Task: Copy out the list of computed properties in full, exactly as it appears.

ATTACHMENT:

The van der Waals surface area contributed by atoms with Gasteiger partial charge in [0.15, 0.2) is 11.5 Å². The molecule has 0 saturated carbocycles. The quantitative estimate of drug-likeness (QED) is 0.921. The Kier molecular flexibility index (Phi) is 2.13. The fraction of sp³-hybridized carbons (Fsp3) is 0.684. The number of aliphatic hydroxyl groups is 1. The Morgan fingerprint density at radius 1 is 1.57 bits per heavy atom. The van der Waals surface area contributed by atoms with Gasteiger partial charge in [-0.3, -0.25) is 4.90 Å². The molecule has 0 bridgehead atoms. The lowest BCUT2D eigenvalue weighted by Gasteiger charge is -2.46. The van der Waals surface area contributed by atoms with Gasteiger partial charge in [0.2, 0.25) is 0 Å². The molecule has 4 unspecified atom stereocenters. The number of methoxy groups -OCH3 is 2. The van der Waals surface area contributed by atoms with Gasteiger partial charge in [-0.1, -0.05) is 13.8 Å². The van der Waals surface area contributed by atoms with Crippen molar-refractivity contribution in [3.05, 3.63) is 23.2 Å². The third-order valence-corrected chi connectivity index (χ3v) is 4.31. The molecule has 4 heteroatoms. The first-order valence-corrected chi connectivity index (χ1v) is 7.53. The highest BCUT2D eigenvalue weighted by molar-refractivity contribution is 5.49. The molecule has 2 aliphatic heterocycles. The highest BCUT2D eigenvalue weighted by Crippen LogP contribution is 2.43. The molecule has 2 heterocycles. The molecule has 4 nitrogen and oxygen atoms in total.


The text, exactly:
The van der Waals surface area contributed by atoms with Gasteiger partial charge in [0.15, 0.2) is 11.5 Å². The molecule has 0 saturated carbocycles. The quantitative estimate of drug-likeness (QED) is 0.921. The Kier molecular flexibility index (Phi) is 2.13. The fraction of sp³-hybridized carbons (Fsp3) is 0.684. The number of aliphatic hydroxyl groups is 1. The Morgan fingerprint density at radius 1 is 1.57 bits per heavy atom. The van der Waals surface area contributed by atoms with Gasteiger partial charge in [-0.3, -0.25) is 4.90 Å². The molecule has 0 bridgehead atoms. The lowest BCUT2D eigenvalue weighted by Gasteiger charge is -2.46. The van der Waals surface area contributed by atoms with Gasteiger partial charge in [0.2, 0.25) is 0 Å². The molecule has 4 unspecified atom stereocenters. The number of methoxy groups -OCH3 is 2. The van der Waals surface area contributed by atoms with Gasteiger partial charge in [-0.1, -0.05) is 13.8 Å². The van der Waals surface area contributed by atoms with Crippen molar-refractivity contribution in [3.05, 3.63) is 23.2 Å². The third-order valence-corrected chi connectivity index (χ3v) is 4.31. The molecule has 4 heteroatoms. The first-order valence-corrected chi connectivity index (χ1v) is 7.53. The highest BCUT2D eigenvalue weighted by molar-refractivity contribution is 5.49. The molecule has 2 aliphatic heterocycles. The highest BCUT2D eigenvalue weighted by Crippen LogP contribution is 2.43. The molecule has 2 heterocycles. The molecule has 4 nitrogen and oxygen atoms in total.